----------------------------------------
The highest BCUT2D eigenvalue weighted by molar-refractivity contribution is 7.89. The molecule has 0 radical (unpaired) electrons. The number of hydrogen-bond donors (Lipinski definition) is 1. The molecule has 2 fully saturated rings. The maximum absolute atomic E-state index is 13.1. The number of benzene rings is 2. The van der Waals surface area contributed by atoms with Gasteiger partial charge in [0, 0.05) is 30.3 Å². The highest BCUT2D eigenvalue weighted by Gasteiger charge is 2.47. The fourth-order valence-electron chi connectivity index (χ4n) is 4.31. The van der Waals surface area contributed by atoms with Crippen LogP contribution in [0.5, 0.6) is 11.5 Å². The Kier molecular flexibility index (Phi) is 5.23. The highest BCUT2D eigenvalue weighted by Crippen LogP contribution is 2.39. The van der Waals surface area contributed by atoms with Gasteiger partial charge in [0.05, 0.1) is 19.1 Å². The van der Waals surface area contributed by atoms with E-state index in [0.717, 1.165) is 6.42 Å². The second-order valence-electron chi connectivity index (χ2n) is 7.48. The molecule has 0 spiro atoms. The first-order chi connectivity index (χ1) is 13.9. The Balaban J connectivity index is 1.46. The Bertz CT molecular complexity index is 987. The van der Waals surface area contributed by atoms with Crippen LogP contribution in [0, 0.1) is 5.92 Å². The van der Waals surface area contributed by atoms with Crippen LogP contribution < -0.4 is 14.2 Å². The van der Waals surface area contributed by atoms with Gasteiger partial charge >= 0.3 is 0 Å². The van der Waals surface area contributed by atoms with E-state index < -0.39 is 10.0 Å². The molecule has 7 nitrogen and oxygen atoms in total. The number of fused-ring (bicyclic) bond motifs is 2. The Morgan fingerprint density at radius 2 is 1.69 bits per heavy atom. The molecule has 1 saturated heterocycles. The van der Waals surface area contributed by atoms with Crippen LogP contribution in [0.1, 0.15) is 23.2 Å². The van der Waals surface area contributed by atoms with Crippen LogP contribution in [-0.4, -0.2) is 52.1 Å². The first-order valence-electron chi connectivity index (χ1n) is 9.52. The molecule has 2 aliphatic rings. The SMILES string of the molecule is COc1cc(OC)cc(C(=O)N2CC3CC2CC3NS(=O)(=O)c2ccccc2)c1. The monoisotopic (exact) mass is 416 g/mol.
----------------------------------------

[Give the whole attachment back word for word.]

The highest BCUT2D eigenvalue weighted by molar-refractivity contribution is 7.89. The molecule has 0 radical (unpaired) electrons. The number of hydrogen-bond donors (Lipinski definition) is 1. The molecule has 2 fully saturated rings. The maximum absolute atomic E-state index is 13.1. The number of benzene rings is 2. The van der Waals surface area contributed by atoms with Gasteiger partial charge in [0, 0.05) is 30.3 Å². The highest BCUT2D eigenvalue weighted by Gasteiger charge is 2.47. The fourth-order valence-electron chi connectivity index (χ4n) is 4.31. The van der Waals surface area contributed by atoms with Crippen LogP contribution in [0.5, 0.6) is 11.5 Å². The Kier molecular flexibility index (Phi) is 5.23. The highest BCUT2D eigenvalue weighted by Crippen LogP contribution is 2.39. The van der Waals surface area contributed by atoms with Gasteiger partial charge in [0.05, 0.1) is 19.1 Å². The van der Waals surface area contributed by atoms with E-state index in [0.717, 1.165) is 6.42 Å². The second-order valence-electron chi connectivity index (χ2n) is 7.48. The molecule has 0 spiro atoms. The first-order chi connectivity index (χ1) is 13.9. The Balaban J connectivity index is 1.46. The Bertz CT molecular complexity index is 987. The van der Waals surface area contributed by atoms with Crippen LogP contribution in [0, 0.1) is 5.92 Å². The van der Waals surface area contributed by atoms with Crippen LogP contribution < -0.4 is 14.2 Å². The van der Waals surface area contributed by atoms with Gasteiger partial charge >= 0.3 is 0 Å². The van der Waals surface area contributed by atoms with E-state index < -0.39 is 10.0 Å². The molecule has 7 nitrogen and oxygen atoms in total. The number of fused-ring (bicyclic) bond motifs is 2. The Morgan fingerprint density at radius 2 is 1.69 bits per heavy atom. The molecule has 1 saturated heterocycles. The van der Waals surface area contributed by atoms with Crippen LogP contribution in [0.1, 0.15) is 23.2 Å². The van der Waals surface area contributed by atoms with Crippen LogP contribution in [-0.4, -0.2) is 52.1 Å². The first-order valence-electron chi connectivity index (χ1n) is 9.52. The molecule has 2 aliphatic rings. The SMILES string of the molecule is COc1cc(OC)cc(C(=O)N2CC3CC2CC3NS(=O)(=O)c2ccccc2)c1. The monoisotopic (exact) mass is 416 g/mol.